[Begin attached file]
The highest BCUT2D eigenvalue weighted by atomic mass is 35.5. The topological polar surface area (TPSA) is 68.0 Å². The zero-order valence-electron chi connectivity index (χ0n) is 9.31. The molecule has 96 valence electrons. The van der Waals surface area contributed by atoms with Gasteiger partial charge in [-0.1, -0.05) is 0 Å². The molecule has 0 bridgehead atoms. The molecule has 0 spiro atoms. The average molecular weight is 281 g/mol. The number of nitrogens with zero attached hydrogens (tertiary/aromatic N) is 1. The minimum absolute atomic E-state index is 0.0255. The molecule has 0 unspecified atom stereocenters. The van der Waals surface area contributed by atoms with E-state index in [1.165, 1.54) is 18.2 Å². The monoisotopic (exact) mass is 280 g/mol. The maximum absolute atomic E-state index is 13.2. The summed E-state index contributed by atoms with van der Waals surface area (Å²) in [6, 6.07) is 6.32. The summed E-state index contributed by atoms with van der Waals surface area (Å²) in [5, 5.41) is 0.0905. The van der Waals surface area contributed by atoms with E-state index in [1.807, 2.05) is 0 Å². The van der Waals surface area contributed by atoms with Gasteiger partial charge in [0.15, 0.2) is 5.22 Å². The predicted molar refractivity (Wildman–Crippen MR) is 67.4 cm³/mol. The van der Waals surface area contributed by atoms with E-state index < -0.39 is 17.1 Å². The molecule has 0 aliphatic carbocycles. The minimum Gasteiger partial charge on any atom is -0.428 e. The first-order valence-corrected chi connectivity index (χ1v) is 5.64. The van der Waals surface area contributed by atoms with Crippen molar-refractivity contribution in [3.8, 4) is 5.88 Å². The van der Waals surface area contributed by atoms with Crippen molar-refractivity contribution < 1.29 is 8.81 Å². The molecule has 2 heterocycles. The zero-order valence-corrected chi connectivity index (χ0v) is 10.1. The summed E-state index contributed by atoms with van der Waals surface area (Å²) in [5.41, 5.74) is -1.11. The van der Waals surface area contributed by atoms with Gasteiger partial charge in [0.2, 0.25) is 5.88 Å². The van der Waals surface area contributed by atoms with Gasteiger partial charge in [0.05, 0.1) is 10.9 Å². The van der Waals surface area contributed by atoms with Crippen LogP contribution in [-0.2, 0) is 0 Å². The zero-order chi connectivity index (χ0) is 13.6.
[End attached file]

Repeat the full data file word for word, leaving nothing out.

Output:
The highest BCUT2D eigenvalue weighted by atomic mass is 35.5. The topological polar surface area (TPSA) is 68.0 Å². The zero-order valence-electron chi connectivity index (χ0n) is 9.31. The molecule has 96 valence electrons. The van der Waals surface area contributed by atoms with Gasteiger partial charge in [-0.1, -0.05) is 0 Å². The molecule has 0 bridgehead atoms. The molecule has 0 spiro atoms. The average molecular weight is 281 g/mol. The number of nitrogens with zero attached hydrogens (tertiary/aromatic N) is 1. The minimum absolute atomic E-state index is 0.0255. The molecule has 0 unspecified atom stereocenters. The van der Waals surface area contributed by atoms with E-state index in [1.165, 1.54) is 18.2 Å². The monoisotopic (exact) mass is 280 g/mol. The maximum absolute atomic E-state index is 13.2. The summed E-state index contributed by atoms with van der Waals surface area (Å²) in [6, 6.07) is 6.32. The summed E-state index contributed by atoms with van der Waals surface area (Å²) in [5, 5.41) is 0.0905. The van der Waals surface area contributed by atoms with E-state index in [1.807, 2.05) is 0 Å². The van der Waals surface area contributed by atoms with Gasteiger partial charge in [0.15, 0.2) is 5.22 Å². The predicted molar refractivity (Wildman–Crippen MR) is 67.4 cm³/mol. The van der Waals surface area contributed by atoms with E-state index < -0.39 is 17.1 Å². The molecule has 0 aliphatic carbocycles. The minimum Gasteiger partial charge on any atom is -0.428 e. The first-order valence-corrected chi connectivity index (χ1v) is 5.64. The van der Waals surface area contributed by atoms with Crippen molar-refractivity contribution in [3.8, 4) is 5.88 Å². The van der Waals surface area contributed by atoms with Crippen molar-refractivity contribution < 1.29 is 8.81 Å². The molecule has 2 heterocycles. The zero-order valence-corrected chi connectivity index (χ0v) is 10.1. The summed E-state index contributed by atoms with van der Waals surface area (Å²) in [5.41, 5.74) is -1.11. The van der Waals surface area contributed by atoms with Gasteiger partial charge in [0.2, 0.25) is 5.88 Å². The van der Waals surface area contributed by atoms with Gasteiger partial charge in [0.05, 0.1) is 10.9 Å². The van der Waals surface area contributed by atoms with Crippen LogP contribution in [-0.2, 0) is 0 Å². The zero-order chi connectivity index (χ0) is 13.6.